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Hundreds of humble spuds will bounce and roll down Wansbeck St on October 8 in the Great North Otago Tato Race, a race intended to become a fixture on Oamaru's calendar, organisers say.
The race was taking a page from the manual of the annual Jaffa race in Baldwin St, Dunedin, but the Waitaki Tourism Association had more in store for future years, board member Ole Wallis said.
The Waitaki Tourism Association had wanted to celebrate Oamaru's signature Jersey Bennes for some time, but adding to Oamaru's calendar of events, while championing the gastronomy scene, had been the original plan, Mr Wallis said.
Because the plan was to introduce an event before Labour Weekend this year, the association would hold off on a proposed week-long food festival and organise just the one signature event as an appetiser this year.
With one month to go before the street was closed and ''tatoes'' tumbled from Wharfe St down the hill towards the Oamaru Farmer's Market, many of the final details of the plan were still being sorted.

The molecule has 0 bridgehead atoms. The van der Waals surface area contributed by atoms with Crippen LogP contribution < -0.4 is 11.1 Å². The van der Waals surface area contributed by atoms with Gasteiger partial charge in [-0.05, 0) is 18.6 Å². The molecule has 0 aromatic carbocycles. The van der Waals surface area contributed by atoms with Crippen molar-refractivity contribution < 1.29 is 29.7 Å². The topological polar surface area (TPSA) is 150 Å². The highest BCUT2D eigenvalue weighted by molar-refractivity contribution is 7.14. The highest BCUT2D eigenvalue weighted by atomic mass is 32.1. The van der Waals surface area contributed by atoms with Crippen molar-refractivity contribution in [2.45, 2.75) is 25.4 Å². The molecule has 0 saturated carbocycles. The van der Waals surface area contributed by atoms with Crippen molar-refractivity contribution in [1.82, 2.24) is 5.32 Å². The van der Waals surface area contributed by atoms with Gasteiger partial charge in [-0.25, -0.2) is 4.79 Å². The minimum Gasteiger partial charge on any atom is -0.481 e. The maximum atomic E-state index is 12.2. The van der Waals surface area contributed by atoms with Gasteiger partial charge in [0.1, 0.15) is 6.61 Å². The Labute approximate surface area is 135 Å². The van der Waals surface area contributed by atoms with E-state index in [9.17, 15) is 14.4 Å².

Yesterday, Mr Wallis and Waitaki Tourism Association board chairman James Glucksman conducted their first potato test roll.
Mr Glucksman said because the tourism association wanted to create an event outside the Waitaki district's peak tourist season, and a number of events already were on the calendar, the October date was chosen by default.
With the Oamaru Victorian Heritage Celebrations in November, and Christmas events in December, before the busy summer season, and Easter, the Harbour Street Jazz and Blues Festival, and the Steampunk NZ Festival in May all drawing people to town too, the Great North Otago Tato Race had to slot in prior to the traditional start to the tourism season in Oamaru, which begins at the end of October.
Oamaru restaurateur Sally-Ann Donnelly, said although this year Oamaru's Jersey Bennes would not be ready for the potato race, she believed the celebration of the fertile soils of North Otago had promise.
And next year, the event would grow, with the starchy tuber North Otago was renowned for taking centre stage.
''Now we really need to get it out to restaurants to do something with potatoes in the week building up,'' she said.